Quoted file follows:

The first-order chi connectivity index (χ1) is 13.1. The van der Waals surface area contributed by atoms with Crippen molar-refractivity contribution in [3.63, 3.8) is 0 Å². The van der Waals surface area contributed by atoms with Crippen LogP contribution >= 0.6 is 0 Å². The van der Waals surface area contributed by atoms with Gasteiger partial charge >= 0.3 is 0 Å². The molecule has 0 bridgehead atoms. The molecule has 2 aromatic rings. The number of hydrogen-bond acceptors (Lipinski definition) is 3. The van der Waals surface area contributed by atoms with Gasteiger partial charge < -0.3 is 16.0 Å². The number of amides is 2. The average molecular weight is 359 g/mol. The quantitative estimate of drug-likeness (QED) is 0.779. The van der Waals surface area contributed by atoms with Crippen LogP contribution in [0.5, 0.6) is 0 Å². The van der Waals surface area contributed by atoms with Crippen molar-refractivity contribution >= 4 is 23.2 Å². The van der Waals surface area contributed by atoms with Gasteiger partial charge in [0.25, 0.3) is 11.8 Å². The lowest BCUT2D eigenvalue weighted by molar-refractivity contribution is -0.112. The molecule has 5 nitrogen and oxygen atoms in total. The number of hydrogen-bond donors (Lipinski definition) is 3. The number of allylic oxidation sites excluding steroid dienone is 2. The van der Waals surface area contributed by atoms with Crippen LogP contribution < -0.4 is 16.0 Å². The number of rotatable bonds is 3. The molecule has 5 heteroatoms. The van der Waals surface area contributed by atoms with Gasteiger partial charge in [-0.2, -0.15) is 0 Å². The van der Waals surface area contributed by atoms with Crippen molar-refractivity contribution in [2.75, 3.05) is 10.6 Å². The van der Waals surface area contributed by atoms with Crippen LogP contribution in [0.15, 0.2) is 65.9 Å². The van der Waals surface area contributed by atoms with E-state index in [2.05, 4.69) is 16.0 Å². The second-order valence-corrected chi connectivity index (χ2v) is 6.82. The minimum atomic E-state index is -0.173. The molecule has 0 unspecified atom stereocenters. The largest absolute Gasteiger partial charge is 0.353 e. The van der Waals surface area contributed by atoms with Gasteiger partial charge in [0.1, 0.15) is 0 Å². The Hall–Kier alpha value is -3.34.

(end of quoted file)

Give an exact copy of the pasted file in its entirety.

The first-order chi connectivity index (χ1) is 13.1. The van der Waals surface area contributed by atoms with Crippen molar-refractivity contribution in [3.63, 3.8) is 0 Å². The van der Waals surface area contributed by atoms with Crippen LogP contribution >= 0.6 is 0 Å². The van der Waals surface area contributed by atoms with Gasteiger partial charge >= 0.3 is 0 Å². The molecule has 0 bridgehead atoms. The molecule has 2 aromatic rings. The number of hydrogen-bond acceptors (Lipinski definition) is 3. The van der Waals surface area contributed by atoms with Gasteiger partial charge < -0.3 is 16.0 Å². The number of amides is 2. The average molecular weight is 359 g/mol. The quantitative estimate of drug-likeness (QED) is 0.779. The van der Waals surface area contributed by atoms with Crippen LogP contribution in [0.5, 0.6) is 0 Å². The van der Waals surface area contributed by atoms with Crippen molar-refractivity contribution >= 4 is 23.2 Å². The van der Waals surface area contributed by atoms with Gasteiger partial charge in [0.25, 0.3) is 11.8 Å². The lowest BCUT2D eigenvalue weighted by molar-refractivity contribution is -0.112. The molecule has 5 nitrogen and oxygen atoms in total. The number of hydrogen-bond donors (Lipinski definition) is 3. The number of allylic oxidation sites excluding steroid dienone is 2. The van der Waals surface area contributed by atoms with Crippen LogP contribution < -0.4 is 16.0 Å². The number of rotatable bonds is 3. The molecule has 5 heteroatoms. The van der Waals surface area contributed by atoms with Gasteiger partial charge in [-0.2, -0.15) is 0 Å². The van der Waals surface area contributed by atoms with Crippen molar-refractivity contribution in [2.75, 3.05) is 10.6 Å². The van der Waals surface area contributed by atoms with Crippen LogP contribution in [0.15, 0.2) is 65.9 Å². The van der Waals surface area contributed by atoms with E-state index in [2.05, 4.69) is 16.0 Å². The second-order valence-corrected chi connectivity index (χ2v) is 6.82. The minimum atomic E-state index is -0.173. The molecule has 0 unspecified atom stereocenters. The largest absolute Gasteiger partial charge is 0.353 e. The van der Waals surface area contributed by atoms with Gasteiger partial charge in [0.1, 0.15) is 0 Å². The Hall–Kier alpha value is -3.34.